Class registration went online for the first time when students registered for classes for the fall semester of 2000. The platform, called the Student Services Implementation Project, replaced the in-person long registration lines in Eaton Hall.
The TCU, which now mostly deals with funding requests and resolutions, was a truly dramatic spectacle in the 1999–2000 academic year, which saw the resignation of 11 senators. The Daily’s Matthew Kane reported on Feb. 10, 2000 ahead of the TCU Senate’s third meeting that semester: “Thus far this semester, the Senate has not had a general meeting without at least one member resigning.” These resignations apparently occurred for various reasons, chief among which were constraints placed on senators by the TCU Judiciary and the then-named Elections Board.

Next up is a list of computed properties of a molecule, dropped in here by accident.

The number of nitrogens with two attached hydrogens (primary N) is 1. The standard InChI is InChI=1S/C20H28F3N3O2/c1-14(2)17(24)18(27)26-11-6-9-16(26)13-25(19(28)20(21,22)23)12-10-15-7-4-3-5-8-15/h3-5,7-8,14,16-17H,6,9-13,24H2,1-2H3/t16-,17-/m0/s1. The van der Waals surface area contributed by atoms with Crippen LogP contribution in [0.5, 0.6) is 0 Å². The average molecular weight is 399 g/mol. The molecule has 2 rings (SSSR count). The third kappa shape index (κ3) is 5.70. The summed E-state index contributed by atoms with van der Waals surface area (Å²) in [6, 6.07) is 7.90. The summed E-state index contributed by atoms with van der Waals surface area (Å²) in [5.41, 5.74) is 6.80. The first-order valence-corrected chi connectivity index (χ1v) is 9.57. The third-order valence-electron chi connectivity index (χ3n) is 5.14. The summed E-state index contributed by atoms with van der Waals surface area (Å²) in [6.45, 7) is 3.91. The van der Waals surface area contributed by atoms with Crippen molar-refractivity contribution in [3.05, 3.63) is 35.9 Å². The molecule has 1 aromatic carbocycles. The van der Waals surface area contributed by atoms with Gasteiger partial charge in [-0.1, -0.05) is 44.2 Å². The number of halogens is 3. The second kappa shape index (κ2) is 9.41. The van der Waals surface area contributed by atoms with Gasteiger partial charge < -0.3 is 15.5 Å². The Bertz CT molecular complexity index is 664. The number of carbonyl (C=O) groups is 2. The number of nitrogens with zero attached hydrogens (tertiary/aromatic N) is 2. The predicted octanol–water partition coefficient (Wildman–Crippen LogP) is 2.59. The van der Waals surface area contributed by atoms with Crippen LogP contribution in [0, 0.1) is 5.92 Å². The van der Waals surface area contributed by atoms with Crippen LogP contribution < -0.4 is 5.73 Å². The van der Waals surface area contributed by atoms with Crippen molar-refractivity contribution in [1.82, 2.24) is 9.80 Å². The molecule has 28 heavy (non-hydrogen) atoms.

The Judiciary also took a much more active role in student clubs and life, frequently de-recognizing clubs — a power that the Judiciary still holds but rarely employs. One such club was the Tufts Christian Fellowship (TFC), which was immediately de-recognized and defunded for blocking a gay student from leadership in the club in April 2000. TCF would come back, but history would repeat itself 12 years later when InterVarsity, the group funding TCF, would ultimately be pushed off campus.
The last 20 years of Tufts’ history covered by the Daily have seen a major expansion of majors and minors; for example, the creation of the Middle Eastern studies major in 2000, the addition of Asian American studies courses leading to the launching of a minor in 2012, as well as the creation of the Consortium of Studies in Race, Colonialism, and Diaspora in 2014, which became a department by 2019.